In the church, what are the resources with which God has blessed us? Peter clearly states that every person has gifts endowed by the Creator; and he refers to such endowed Christians as a “holy priesthood” (1 Pet. 2:5) with responsibility to God for their stewardship of all of God’s gifts: money, time, energy, talent, and others.
Read Ecclesiastes 9:10 and 1 Corinthians 10:31. What is the message to us in these verses about how we should work and how we should educate people to work?
One of the common pitfalls of life today is the tendency to compartmentalize the different aspects of living. There is one’s work life, one’s family life, one’s spiritual life, and even one’s leisure life. The tendency to separate these areas of life so there is little or no crossover between and among them is to be desired in some instances. For example, it is not good to bring home one’s work so that it interferes with family responsibilities. Neither should the pursuit of leisure curtail the time we spend with God.
However, such restriction should not apply to the role our spiritual life must play in all of our existence. The Christian’s work grows out of fellowship and work with God. Work is one way by which we can practice the presence of God. To compartmentalize our religious life, to limit God to one day, one hour, or even just one area of living, is to reject the very presence of God in these other areas.
Two questions: First, ask yourself if you do, indeed, compartmentalize your spiritual life. Second, if you do, how can you learn to let spirituality reign in all that you do?
FRIDAY December 11
Further Thought: Genesis 3, Ecclesiastes 2:18–23, Ephesians 6:5–8; Read Ellen G. White, “The Temptation and Fall,” pp. 52–62, in Patriarchs and Prophets.
Work—a curse or blessing? It seemed to come as part of the curse of sin (Gen. 3:17). A closer reading reveals it was the ground that was cursed, and not the work. Ellen G. White states that God intended this commission to work as a blessing: “The life of toil and care which was henceforth to be man’s lot was appointed in love. It was a discipline rendered needful by his sin, to place a check upon the indulgence of appetite and passion, to develop habits of self-control. It was a part of God’s great plan for man’s recovery from the ruin and degradation of sin.”—Patriarchs and Prophets, p. 60. Might we perhaps have made it a curse through monotony, overwork, or overvaluing its role in our lives? Whatever our situation, we must learn to put work in its proper perspective. And Christian education must help train people to learn the value of work, while at the same time not making an idol out of it.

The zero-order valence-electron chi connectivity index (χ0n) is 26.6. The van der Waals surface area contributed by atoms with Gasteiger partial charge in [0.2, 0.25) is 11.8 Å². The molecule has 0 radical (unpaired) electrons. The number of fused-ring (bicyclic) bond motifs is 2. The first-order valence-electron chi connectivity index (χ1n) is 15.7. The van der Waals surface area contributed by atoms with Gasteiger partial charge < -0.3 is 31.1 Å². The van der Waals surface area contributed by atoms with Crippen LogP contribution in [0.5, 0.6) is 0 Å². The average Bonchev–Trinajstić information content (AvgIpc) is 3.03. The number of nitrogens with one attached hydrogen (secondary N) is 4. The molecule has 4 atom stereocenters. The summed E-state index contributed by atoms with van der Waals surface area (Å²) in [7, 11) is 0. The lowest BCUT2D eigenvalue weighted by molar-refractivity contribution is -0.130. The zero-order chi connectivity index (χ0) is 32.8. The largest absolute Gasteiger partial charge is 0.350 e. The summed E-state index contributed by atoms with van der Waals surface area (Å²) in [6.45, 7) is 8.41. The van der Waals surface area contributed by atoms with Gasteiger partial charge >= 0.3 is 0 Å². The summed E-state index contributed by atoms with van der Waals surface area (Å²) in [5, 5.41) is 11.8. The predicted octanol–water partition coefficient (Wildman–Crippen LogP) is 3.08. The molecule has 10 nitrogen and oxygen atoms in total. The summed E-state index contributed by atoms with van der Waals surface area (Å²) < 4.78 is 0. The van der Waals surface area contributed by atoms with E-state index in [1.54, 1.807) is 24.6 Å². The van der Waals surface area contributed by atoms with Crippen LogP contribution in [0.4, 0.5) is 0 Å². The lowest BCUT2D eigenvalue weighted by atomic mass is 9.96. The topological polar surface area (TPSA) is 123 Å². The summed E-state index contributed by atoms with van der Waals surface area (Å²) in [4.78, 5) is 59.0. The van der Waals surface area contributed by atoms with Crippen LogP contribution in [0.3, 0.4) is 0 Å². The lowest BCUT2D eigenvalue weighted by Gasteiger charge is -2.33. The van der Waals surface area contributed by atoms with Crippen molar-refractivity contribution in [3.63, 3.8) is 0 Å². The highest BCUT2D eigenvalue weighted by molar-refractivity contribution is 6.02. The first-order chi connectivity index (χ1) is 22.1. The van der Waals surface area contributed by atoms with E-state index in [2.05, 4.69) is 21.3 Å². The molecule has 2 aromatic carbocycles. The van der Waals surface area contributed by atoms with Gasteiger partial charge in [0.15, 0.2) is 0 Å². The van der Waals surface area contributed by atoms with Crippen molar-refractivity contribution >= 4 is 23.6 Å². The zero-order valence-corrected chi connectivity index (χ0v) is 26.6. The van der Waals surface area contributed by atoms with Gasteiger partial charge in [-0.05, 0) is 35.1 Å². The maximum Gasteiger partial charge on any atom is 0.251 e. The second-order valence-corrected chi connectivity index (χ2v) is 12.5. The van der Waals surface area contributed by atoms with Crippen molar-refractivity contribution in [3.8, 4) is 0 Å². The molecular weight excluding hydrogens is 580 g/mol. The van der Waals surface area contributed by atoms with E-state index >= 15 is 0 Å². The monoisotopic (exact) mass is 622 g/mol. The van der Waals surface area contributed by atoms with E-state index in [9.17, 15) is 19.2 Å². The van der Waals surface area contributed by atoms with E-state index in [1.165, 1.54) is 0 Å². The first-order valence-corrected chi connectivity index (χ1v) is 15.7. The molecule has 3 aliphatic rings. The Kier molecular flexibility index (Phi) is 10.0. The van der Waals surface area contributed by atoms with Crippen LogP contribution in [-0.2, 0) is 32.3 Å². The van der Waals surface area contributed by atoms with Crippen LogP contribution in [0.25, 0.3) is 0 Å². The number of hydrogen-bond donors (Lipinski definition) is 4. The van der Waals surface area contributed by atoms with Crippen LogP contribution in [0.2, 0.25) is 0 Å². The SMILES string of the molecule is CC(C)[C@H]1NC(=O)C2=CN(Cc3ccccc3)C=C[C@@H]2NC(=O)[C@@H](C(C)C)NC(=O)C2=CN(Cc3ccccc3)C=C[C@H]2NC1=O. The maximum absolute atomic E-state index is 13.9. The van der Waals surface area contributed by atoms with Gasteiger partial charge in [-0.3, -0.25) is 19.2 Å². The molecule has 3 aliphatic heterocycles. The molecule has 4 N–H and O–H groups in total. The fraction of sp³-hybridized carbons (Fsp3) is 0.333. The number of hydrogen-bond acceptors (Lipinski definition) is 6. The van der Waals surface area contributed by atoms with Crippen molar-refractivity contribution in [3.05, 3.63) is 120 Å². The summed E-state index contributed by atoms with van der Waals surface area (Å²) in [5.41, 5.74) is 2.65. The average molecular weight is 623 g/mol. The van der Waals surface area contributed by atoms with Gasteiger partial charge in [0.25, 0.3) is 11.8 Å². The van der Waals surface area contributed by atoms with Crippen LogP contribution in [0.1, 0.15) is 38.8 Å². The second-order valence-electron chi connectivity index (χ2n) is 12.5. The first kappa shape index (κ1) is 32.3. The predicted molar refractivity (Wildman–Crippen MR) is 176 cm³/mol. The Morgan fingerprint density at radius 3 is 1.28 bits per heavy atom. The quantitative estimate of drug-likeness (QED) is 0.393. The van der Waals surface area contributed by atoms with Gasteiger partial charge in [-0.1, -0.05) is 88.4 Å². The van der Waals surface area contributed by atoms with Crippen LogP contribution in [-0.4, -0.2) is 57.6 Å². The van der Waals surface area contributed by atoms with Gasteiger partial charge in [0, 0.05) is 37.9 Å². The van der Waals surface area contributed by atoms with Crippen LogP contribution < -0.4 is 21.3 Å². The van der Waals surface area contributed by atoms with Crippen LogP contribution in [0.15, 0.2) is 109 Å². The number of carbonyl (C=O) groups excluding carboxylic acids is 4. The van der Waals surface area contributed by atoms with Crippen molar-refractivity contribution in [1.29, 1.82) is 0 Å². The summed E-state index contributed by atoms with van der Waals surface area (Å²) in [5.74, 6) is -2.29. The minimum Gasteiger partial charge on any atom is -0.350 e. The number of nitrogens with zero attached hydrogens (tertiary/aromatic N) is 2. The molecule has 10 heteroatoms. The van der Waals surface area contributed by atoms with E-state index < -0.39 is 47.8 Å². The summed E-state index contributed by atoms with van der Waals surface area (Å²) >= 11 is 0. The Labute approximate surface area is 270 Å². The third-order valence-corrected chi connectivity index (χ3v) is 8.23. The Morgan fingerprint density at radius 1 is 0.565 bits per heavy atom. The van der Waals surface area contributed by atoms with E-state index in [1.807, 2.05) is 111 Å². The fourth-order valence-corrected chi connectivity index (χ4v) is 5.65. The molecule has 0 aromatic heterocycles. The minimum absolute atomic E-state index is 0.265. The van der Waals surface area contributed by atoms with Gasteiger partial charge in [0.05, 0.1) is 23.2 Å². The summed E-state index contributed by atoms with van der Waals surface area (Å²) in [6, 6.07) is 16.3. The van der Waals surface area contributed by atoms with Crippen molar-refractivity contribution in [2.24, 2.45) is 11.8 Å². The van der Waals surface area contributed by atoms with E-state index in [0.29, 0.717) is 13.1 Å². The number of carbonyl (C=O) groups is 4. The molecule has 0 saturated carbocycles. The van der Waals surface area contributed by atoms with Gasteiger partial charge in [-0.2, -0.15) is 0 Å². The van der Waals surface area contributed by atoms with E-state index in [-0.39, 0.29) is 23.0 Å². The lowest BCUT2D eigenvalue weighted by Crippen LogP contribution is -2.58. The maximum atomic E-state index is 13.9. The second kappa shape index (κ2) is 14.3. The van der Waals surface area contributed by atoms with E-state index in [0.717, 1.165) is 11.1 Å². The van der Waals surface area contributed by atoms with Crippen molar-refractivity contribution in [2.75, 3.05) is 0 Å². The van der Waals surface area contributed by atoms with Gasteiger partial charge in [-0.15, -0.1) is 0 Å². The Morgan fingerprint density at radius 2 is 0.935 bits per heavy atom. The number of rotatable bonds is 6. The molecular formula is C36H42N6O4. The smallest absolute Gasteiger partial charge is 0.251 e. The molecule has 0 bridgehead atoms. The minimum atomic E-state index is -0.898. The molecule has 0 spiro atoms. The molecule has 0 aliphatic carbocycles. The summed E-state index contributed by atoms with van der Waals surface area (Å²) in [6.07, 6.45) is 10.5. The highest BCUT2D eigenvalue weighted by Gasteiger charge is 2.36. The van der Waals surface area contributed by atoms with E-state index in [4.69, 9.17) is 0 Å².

1. Read Ecclesiastes 2:18–24. How can Solomon consider work both a blessing and a curse in the same section of the Bible? What are hints in the text about what can make the difference in how we approach our work?
2. It is through work that we care for (nurture) our families. How can we pass on a positive attitude about work to our families?
3. The line between doing an excellent job and being a workaholic is sometimes a fine one. How do we keep from crossing that line? See Eccles. 2:23.
4. Paul stated very clearly: “For even when we were with you, we commanded you this: If anyone will not work, neither shall he eat” (2 Thess. 3:10, NKJV). This principle, of course, makes great sense. What might be some examples where it doesn’t apply? That is, why must we be sure not to make this an ironclad rule that must never be broken?
By Andrew McChesney
A series of major life changes troubled Hélène Iborra in Paris, France.
After raising two children, she lost her mother. Wishing to do something new in her life, she took a job at a luxury store. But then she suffered a leg ailment that required surgery. After the operation, she had to visit a physician regularly for foot examinations.
During one of those visits, she saw a small book lying on the table in the physician’s waiting room. Its title, The Great Hope, seemed to be calling out to her.
This is just what I need! Hélène thought.
Back at home, Hélène read The Great Hope from cover to cover that same day. She was fascinated with the story about earth’s last days and the second coming of Jesus. She decided that it was not by chance that she had stumbled across the book in the physician’s office.
She saw a note in The Great Hope saying it was an excerpt from a bigger book called The Great Controversy and inviting her to send away for the full volume. She went online and ordered Ellen White’s The Great Controversy.
Also in the book, she saw the words “Seventh-day Adventist Church.” She was not familiar with the denomination. But then she remembered that she had a late grandmother who had become an Adventist in her old age. They had never met.
Hélène decided to read the Bible next.
After reading this book, I absolutely must read the Bible now, she thought. She had many questions about her life, but she didn’t know where to look for answers in the Bible. She didn’t feel qualified or knowledgeable. Then she remembered that her grandmother had become an Adventist after studying the Bible with an Adventist pastor. She needed to find an Adventist pastor.